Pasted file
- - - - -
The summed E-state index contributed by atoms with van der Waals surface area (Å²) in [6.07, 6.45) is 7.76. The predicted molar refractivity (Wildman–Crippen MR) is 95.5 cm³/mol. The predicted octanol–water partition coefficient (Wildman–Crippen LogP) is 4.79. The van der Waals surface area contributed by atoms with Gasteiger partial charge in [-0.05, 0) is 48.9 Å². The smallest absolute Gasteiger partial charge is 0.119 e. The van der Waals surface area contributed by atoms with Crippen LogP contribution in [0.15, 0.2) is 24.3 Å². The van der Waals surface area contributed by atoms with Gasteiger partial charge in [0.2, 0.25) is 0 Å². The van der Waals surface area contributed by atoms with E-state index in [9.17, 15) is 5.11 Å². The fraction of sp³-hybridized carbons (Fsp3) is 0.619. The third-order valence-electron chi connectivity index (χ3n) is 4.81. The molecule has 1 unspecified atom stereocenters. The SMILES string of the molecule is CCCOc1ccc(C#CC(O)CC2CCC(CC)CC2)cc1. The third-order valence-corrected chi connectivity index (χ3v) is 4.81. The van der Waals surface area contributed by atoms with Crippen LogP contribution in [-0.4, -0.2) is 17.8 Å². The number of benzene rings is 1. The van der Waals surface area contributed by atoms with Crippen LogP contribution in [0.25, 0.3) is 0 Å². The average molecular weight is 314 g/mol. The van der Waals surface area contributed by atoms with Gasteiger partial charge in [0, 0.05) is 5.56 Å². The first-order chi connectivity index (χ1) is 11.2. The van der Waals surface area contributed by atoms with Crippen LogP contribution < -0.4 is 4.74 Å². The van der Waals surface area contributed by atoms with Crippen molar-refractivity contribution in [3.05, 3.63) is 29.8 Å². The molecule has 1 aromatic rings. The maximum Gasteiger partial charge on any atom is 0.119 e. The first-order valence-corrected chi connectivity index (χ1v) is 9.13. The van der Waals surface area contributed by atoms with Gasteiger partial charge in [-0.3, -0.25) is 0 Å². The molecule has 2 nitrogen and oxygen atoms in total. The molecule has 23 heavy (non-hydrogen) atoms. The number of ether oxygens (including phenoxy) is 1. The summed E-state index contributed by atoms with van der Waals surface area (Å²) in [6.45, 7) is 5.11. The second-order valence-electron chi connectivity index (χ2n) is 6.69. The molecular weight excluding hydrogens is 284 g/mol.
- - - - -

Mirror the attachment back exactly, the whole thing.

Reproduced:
The summed E-state index contributed by atoms with van der Waals surface area (Å²) in [6.07, 6.45) is 7.76. The predicted molar refractivity (Wildman–Crippen MR) is 95.5 cm³/mol. The predicted octanol–water partition coefficient (Wildman–Crippen LogP) is 4.79. The van der Waals surface area contributed by atoms with Gasteiger partial charge in [-0.05, 0) is 48.9 Å². The smallest absolute Gasteiger partial charge is 0.119 e. The van der Waals surface area contributed by atoms with Crippen LogP contribution in [0.15, 0.2) is 24.3 Å². The van der Waals surface area contributed by atoms with Gasteiger partial charge in [0.2, 0.25) is 0 Å². The van der Waals surface area contributed by atoms with E-state index in [9.17, 15) is 5.11 Å². The fraction of sp³-hybridized carbons (Fsp3) is 0.619. The third-order valence-electron chi connectivity index (χ3n) is 4.81. The molecule has 1 unspecified atom stereocenters. The SMILES string of the molecule is CCCOc1ccc(C#CC(O)CC2CCC(CC)CC2)cc1. The third-order valence-corrected chi connectivity index (χ3v) is 4.81. The van der Waals surface area contributed by atoms with Crippen LogP contribution in [-0.4, -0.2) is 17.8 Å². The number of benzene rings is 1. The van der Waals surface area contributed by atoms with Crippen LogP contribution in [0.25, 0.3) is 0 Å². The average molecular weight is 314 g/mol. The van der Waals surface area contributed by atoms with Gasteiger partial charge in [0, 0.05) is 5.56 Å². The first-order chi connectivity index (χ1) is 11.2. The van der Waals surface area contributed by atoms with Crippen LogP contribution < -0.4 is 4.74 Å². The van der Waals surface area contributed by atoms with Crippen molar-refractivity contribution in [3.05, 3.63) is 29.8 Å². The molecule has 1 aromatic rings. The maximum Gasteiger partial charge on any atom is 0.119 e. The first-order valence-corrected chi connectivity index (χ1v) is 9.13. The van der Waals surface area contributed by atoms with Gasteiger partial charge in [-0.3, -0.25) is 0 Å². The molecule has 2 nitrogen and oxygen atoms in total. The molecule has 23 heavy (non-hydrogen) atoms. The number of ether oxygens (including phenoxy) is 1. The summed E-state index contributed by atoms with van der Waals surface area (Å²) in [6.45, 7) is 5.11. The second-order valence-electron chi connectivity index (χ2n) is 6.69. The molecular weight excluding hydrogens is 284 g/mol.